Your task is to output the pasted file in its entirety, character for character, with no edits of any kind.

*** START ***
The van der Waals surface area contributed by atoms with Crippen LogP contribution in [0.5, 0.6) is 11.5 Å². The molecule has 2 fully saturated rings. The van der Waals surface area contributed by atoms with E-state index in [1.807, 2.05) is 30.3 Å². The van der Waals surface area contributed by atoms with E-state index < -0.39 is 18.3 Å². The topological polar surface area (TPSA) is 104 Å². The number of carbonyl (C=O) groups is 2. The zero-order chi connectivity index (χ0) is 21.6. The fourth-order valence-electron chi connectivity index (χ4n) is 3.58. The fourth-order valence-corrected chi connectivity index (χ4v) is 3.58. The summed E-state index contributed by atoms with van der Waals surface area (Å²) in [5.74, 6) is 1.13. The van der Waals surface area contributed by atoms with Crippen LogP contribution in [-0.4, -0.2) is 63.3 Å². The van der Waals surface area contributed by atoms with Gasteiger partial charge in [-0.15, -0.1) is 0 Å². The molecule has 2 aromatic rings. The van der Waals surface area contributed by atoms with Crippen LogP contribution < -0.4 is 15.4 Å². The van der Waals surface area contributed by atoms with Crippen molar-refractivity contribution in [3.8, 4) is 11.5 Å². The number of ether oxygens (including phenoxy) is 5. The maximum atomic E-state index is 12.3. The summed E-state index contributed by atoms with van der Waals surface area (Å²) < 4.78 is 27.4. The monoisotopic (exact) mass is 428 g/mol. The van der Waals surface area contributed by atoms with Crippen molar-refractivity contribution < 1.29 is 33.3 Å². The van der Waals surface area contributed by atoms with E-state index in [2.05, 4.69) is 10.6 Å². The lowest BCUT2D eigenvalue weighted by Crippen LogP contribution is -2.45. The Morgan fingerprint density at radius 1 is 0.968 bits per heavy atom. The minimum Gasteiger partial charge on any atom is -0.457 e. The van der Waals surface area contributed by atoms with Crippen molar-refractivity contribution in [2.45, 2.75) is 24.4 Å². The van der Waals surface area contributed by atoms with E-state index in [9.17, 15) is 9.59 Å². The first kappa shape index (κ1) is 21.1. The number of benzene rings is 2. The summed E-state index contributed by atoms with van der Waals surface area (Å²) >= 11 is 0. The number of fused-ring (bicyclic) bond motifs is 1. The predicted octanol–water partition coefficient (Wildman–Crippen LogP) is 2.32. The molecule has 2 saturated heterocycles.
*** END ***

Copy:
The van der Waals surface area contributed by atoms with Crippen LogP contribution in [0.5, 0.6) is 11.5 Å². The molecule has 2 fully saturated rings. The van der Waals surface area contributed by atoms with E-state index in [1.807, 2.05) is 30.3 Å². The van der Waals surface area contributed by atoms with E-state index < -0.39 is 18.3 Å². The topological polar surface area (TPSA) is 104 Å². The number of carbonyl (C=O) groups is 2. The zero-order chi connectivity index (χ0) is 21.6. The fourth-order valence-electron chi connectivity index (χ4n) is 3.58. The fourth-order valence-corrected chi connectivity index (χ4v) is 3.58. The summed E-state index contributed by atoms with van der Waals surface area (Å²) in [5.74, 6) is 1.13. The van der Waals surface area contributed by atoms with Crippen LogP contribution in [-0.4, -0.2) is 63.3 Å². The van der Waals surface area contributed by atoms with Gasteiger partial charge in [-0.15, -0.1) is 0 Å². The molecule has 2 aromatic rings. The van der Waals surface area contributed by atoms with Crippen LogP contribution < -0.4 is 15.4 Å². The van der Waals surface area contributed by atoms with Crippen molar-refractivity contribution in [3.8, 4) is 11.5 Å². The number of ether oxygens (including phenoxy) is 5. The maximum atomic E-state index is 12.3. The summed E-state index contributed by atoms with van der Waals surface area (Å²) < 4.78 is 27.4. The monoisotopic (exact) mass is 428 g/mol. The van der Waals surface area contributed by atoms with Crippen molar-refractivity contribution < 1.29 is 33.3 Å². The van der Waals surface area contributed by atoms with E-state index in [2.05, 4.69) is 10.6 Å². The lowest BCUT2D eigenvalue weighted by Crippen LogP contribution is -2.45. The Morgan fingerprint density at radius 1 is 0.968 bits per heavy atom. The minimum Gasteiger partial charge on any atom is -0.457 e. The van der Waals surface area contributed by atoms with Crippen molar-refractivity contribution in [2.45, 2.75) is 24.4 Å². The van der Waals surface area contributed by atoms with E-state index in [9.17, 15) is 9.59 Å². The first kappa shape index (κ1) is 21.1. The number of benzene rings is 2. The summed E-state index contributed by atoms with van der Waals surface area (Å²) >= 11 is 0. The number of fused-ring (bicyclic) bond motifs is 1. The predicted octanol–water partition coefficient (Wildman–Crippen LogP) is 2.32. The molecule has 2 saturated heterocycles.